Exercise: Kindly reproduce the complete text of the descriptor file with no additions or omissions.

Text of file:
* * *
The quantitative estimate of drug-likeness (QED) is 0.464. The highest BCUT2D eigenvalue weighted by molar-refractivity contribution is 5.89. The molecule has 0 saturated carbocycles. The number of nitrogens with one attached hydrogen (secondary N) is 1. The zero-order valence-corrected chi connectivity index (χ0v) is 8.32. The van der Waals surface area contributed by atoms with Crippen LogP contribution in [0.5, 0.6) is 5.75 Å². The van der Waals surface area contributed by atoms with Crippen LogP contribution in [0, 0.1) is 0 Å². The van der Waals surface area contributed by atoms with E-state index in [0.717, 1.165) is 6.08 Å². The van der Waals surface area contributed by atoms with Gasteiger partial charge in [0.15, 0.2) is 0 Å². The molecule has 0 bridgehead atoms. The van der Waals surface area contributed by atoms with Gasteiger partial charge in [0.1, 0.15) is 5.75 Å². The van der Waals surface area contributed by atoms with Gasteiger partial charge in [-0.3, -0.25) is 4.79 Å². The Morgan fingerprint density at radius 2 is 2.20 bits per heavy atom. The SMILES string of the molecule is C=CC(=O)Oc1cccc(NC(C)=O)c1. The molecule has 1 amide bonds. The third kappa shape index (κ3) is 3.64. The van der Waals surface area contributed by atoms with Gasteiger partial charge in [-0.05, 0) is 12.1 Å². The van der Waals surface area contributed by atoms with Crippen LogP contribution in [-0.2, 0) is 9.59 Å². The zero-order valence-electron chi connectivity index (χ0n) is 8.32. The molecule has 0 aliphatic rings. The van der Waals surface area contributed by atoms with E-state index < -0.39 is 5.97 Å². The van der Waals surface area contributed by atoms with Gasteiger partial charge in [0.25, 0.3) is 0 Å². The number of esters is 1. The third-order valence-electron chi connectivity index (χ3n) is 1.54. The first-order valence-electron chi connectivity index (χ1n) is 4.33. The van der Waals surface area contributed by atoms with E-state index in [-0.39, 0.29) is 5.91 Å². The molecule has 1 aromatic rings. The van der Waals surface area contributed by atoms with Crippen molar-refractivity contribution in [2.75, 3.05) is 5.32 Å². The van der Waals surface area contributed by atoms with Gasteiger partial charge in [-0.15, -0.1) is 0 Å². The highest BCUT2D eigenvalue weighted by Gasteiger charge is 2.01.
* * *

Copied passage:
The quantitative estimate of drug-likeness (QED) is 0.464. The highest BCUT2D eigenvalue weighted by molar-refractivity contribution is 5.89. The molecule has 0 saturated carbocycles. The number of nitrogens with one attached hydrogen (secondary N) is 1. The zero-order valence-corrected chi connectivity index (χ0v) is 8.32. The van der Waals surface area contributed by atoms with Crippen LogP contribution in [0.5, 0.6) is 5.75 Å². The van der Waals surface area contributed by atoms with Crippen LogP contribution in [0, 0.1) is 0 Å². The van der Waals surface area contributed by atoms with E-state index in [0.717, 1.165) is 6.08 Å². The van der Waals surface area contributed by atoms with Gasteiger partial charge in [0.15, 0.2) is 0 Å². The molecule has 0 bridgehead atoms. The van der Waals surface area contributed by atoms with Gasteiger partial charge in [0.1, 0.15) is 5.75 Å². The van der Waals surface area contributed by atoms with Gasteiger partial charge in [-0.3, -0.25) is 4.79 Å². The Morgan fingerprint density at radius 2 is 2.20 bits per heavy atom. The SMILES string of the molecule is C=CC(=O)Oc1cccc(NC(C)=O)c1. The molecule has 1 amide bonds. The third kappa shape index (κ3) is 3.64. The van der Waals surface area contributed by atoms with Gasteiger partial charge in [-0.05, 0) is 12.1 Å². The van der Waals surface area contributed by atoms with Crippen LogP contribution in [-0.2, 0) is 9.59 Å². The zero-order valence-electron chi connectivity index (χ0n) is 8.32. The molecule has 0 aliphatic rings. The van der Waals surface area contributed by atoms with E-state index < -0.39 is 5.97 Å². The van der Waals surface area contributed by atoms with Gasteiger partial charge in [0.25, 0.3) is 0 Å². The number of esters is 1. The third-order valence-electron chi connectivity index (χ3n) is 1.54. The first-order valence-electron chi connectivity index (χ1n) is 4.33. The van der Waals surface area contributed by atoms with E-state index in [-0.39, 0.29) is 5.91 Å². The molecule has 1 aromatic rings. The van der Waals surface area contributed by atoms with Crippen molar-refractivity contribution in [2.75, 3.05) is 5.32 Å². The van der Waals surface area contributed by atoms with Gasteiger partial charge in [-0.15, -0.1) is 0 Å². The highest BCUT2D eigenvalue weighted by Gasteiger charge is 2.01.